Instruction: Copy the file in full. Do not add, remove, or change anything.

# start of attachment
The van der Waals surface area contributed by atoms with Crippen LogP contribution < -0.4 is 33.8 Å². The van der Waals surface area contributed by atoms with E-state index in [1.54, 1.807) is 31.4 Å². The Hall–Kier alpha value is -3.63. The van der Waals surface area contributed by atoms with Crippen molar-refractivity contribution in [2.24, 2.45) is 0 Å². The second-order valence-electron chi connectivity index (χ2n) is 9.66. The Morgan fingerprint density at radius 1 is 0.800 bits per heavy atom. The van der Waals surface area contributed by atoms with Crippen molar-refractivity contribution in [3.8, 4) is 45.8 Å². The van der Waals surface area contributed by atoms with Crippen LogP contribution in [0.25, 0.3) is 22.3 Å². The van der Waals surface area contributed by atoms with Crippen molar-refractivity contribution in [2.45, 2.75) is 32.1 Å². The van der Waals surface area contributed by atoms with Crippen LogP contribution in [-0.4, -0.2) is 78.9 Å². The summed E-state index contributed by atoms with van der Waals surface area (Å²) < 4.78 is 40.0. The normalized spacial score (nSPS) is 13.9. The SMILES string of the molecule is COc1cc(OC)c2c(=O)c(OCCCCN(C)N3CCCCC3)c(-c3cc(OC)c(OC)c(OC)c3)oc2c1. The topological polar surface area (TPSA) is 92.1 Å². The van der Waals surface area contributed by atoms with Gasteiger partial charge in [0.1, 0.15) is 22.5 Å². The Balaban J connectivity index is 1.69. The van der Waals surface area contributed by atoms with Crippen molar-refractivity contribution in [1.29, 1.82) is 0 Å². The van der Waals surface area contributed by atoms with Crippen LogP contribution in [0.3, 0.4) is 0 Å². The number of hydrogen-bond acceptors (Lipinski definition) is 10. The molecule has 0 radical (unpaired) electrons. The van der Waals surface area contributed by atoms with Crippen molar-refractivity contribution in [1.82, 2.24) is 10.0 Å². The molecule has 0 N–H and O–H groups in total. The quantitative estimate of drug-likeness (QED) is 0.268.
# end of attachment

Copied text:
The van der Waals surface area contributed by atoms with Crippen LogP contribution < -0.4 is 33.8 Å². The van der Waals surface area contributed by atoms with E-state index in [1.54, 1.807) is 31.4 Å². The Hall–Kier alpha value is -3.63. The van der Waals surface area contributed by atoms with Crippen molar-refractivity contribution in [2.24, 2.45) is 0 Å². The second-order valence-electron chi connectivity index (χ2n) is 9.66. The Morgan fingerprint density at radius 1 is 0.800 bits per heavy atom. The van der Waals surface area contributed by atoms with Crippen molar-refractivity contribution in [3.8, 4) is 45.8 Å². The van der Waals surface area contributed by atoms with Crippen LogP contribution in [0.25, 0.3) is 22.3 Å². The van der Waals surface area contributed by atoms with Crippen molar-refractivity contribution in [2.45, 2.75) is 32.1 Å². The van der Waals surface area contributed by atoms with Crippen LogP contribution in [-0.4, -0.2) is 78.9 Å². The summed E-state index contributed by atoms with van der Waals surface area (Å²) < 4.78 is 40.0. The normalized spacial score (nSPS) is 13.9. The SMILES string of the molecule is COc1cc(OC)c2c(=O)c(OCCCCN(C)N3CCCCC3)c(-c3cc(OC)c(OC)c(OC)c3)oc2c1. The topological polar surface area (TPSA) is 92.1 Å². The van der Waals surface area contributed by atoms with Gasteiger partial charge in [0.1, 0.15) is 22.5 Å². The Balaban J connectivity index is 1.69. The van der Waals surface area contributed by atoms with Crippen molar-refractivity contribution in [1.29, 1.82) is 0 Å². The van der Waals surface area contributed by atoms with Crippen LogP contribution in [0.3, 0.4) is 0 Å². The number of hydrogen-bond acceptors (Lipinski definition) is 10. The molecule has 0 radical (unpaired) electrons. The van der Waals surface area contributed by atoms with Crippen molar-refractivity contribution in [1.82, 2.24) is 10.0 Å². The molecule has 0 N–H and O–H groups in total. The quantitative estimate of drug-likeness (QED) is 0.268.